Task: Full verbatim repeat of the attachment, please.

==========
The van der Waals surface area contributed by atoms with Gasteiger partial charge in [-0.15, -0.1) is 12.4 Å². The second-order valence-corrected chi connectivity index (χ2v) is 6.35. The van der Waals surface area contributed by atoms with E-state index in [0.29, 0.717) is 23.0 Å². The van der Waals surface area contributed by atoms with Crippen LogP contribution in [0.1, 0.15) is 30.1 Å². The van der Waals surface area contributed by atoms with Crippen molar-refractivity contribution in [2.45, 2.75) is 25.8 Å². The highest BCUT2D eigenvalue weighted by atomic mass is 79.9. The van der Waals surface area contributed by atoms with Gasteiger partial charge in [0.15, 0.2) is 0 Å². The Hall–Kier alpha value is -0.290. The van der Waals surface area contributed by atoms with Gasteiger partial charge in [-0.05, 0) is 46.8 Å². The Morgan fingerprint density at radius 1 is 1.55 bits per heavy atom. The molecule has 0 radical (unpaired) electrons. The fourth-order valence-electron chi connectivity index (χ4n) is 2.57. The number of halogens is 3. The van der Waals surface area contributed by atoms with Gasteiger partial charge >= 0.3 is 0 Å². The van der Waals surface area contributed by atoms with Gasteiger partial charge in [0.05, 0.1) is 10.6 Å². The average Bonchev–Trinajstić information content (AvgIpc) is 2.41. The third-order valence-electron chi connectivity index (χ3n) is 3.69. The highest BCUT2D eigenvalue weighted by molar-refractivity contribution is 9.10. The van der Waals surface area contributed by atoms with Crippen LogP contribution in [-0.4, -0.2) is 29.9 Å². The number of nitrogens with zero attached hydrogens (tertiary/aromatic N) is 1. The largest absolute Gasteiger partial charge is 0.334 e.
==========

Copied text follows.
The van der Waals surface area contributed by atoms with Gasteiger partial charge in [-0.15, -0.1) is 12.4 Å². The second-order valence-corrected chi connectivity index (χ2v) is 6.35. The van der Waals surface area contributed by atoms with E-state index in [0.29, 0.717) is 23.0 Å². The van der Waals surface area contributed by atoms with Crippen LogP contribution in [0.1, 0.15) is 30.1 Å². The van der Waals surface area contributed by atoms with Crippen molar-refractivity contribution in [2.45, 2.75) is 25.8 Å². The highest BCUT2D eigenvalue weighted by atomic mass is 79.9. The van der Waals surface area contributed by atoms with Gasteiger partial charge in [0.15, 0.2) is 0 Å². The Hall–Kier alpha value is -0.290. The van der Waals surface area contributed by atoms with Gasteiger partial charge in [-0.05, 0) is 46.8 Å². The Morgan fingerprint density at radius 1 is 1.55 bits per heavy atom. The molecule has 0 radical (unpaired) electrons. The fourth-order valence-electron chi connectivity index (χ4n) is 2.57. The number of halogens is 3. The van der Waals surface area contributed by atoms with Gasteiger partial charge >= 0.3 is 0 Å². The van der Waals surface area contributed by atoms with Gasteiger partial charge in [0.05, 0.1) is 10.6 Å². The average Bonchev–Trinajstić information content (AvgIpc) is 2.41. The third-order valence-electron chi connectivity index (χ3n) is 3.69. The highest BCUT2D eigenvalue weighted by molar-refractivity contribution is 9.10. The van der Waals surface area contributed by atoms with Crippen LogP contribution in [-0.4, -0.2) is 29.9 Å². The number of nitrogens with zero attached hydrogens (tertiary/aromatic N) is 1. The largest absolute Gasteiger partial charge is 0.334 e.